Spotlight: Dark Water
Released by ADV
ADV has released the manga and live action incarnations of Dark Water, a Japanese horror from the mind of Ring/Ringu's Koji Suzuki, which is bound to gain more notoriety when the English adaptation with Jennifer Connelly is released, but currently stands as a recognizable name for followers of Japanese horror.
The live action version has the human drama and camera finesse that have become the hallmarks of Japanese horror. Centering around a troubled mother daughter relationship, the movie's human dimension trumps the horror, and its emotional material works better than the horror. The movie doesn't so much fail as horror as it does succeed as a character work with tangible emotions and chilling mysteries.The movie has its share of creepy child moments, and effectively uncertain looming menace as well as Japanese horror corner of the eye/quick in and out, but the core visuals, such as damp elevators or water stained apartment ceilings are better thematically than they are for creepiness.
The plot is reminiscent of The Exorcist, transplanted to one of Japanese's claustrophobic, secret filled apartment complexes, and more focused on parenthood than religion. Yoshimi, a novel proof reader, raising her daughter in the middle of an acrimonious divorce, troubled by the violent works she's assigned to read, and busy enough to often keep her young daughter waiting for her. She's struggling while trying not look like she's struggling.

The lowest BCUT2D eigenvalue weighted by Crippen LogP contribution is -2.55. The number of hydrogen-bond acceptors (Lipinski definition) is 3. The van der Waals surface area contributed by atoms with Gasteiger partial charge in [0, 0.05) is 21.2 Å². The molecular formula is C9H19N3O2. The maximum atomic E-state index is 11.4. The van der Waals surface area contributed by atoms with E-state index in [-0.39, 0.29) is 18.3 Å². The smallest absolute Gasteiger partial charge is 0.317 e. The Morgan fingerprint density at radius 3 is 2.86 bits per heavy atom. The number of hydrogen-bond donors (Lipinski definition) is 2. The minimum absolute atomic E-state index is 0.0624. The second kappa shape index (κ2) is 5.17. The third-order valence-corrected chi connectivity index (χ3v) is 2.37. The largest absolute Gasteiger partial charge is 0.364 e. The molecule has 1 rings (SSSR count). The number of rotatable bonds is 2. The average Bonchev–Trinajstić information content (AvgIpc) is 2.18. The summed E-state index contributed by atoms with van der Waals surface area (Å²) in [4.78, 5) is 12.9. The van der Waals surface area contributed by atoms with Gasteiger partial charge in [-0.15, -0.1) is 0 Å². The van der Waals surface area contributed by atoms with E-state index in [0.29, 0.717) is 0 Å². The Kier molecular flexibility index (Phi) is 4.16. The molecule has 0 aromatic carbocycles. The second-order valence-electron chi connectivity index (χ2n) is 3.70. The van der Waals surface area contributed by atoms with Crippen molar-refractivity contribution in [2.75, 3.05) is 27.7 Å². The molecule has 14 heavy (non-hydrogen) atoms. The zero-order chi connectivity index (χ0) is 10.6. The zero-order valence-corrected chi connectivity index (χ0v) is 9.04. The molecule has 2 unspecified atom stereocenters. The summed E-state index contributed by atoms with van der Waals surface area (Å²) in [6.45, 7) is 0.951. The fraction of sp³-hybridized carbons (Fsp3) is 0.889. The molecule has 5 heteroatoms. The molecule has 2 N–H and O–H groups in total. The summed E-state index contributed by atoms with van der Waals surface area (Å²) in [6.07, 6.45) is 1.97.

During her mid-divorce period of instability, Yoshimi finds a reasonably priced new apartment (in post Scream movie view even if it weren't a horror movie, the bad vibe along water stains, leaks is a bit distracting from the building character relationship tension)
While touring the apartments, her daughter runs off. Skipping through puddles, she find pocket book, which seems to have belonged to a local girl who disappeared. When the bag keeps turning up, it becomes a focus point for Yoshimi's stress over her divorce proceedings, her job and placing her daughter in a new school.
The short anthology manga, an adaptation of the original novel created after the movie, retells of the original Dark Water story (with a significantly different ending than the movie), then tells a number of shorter stories inspired by ideas. It figures out a great idea to work with,that water itself is something to fear, something that can birth inexplicable horrors, as a primal force that can birth creatures to counteract the human world. There are a handful of compelling horror moments, such as when a trio on a yacht find a child's shoe attached to their boats' propeller,and see something worse, underneath.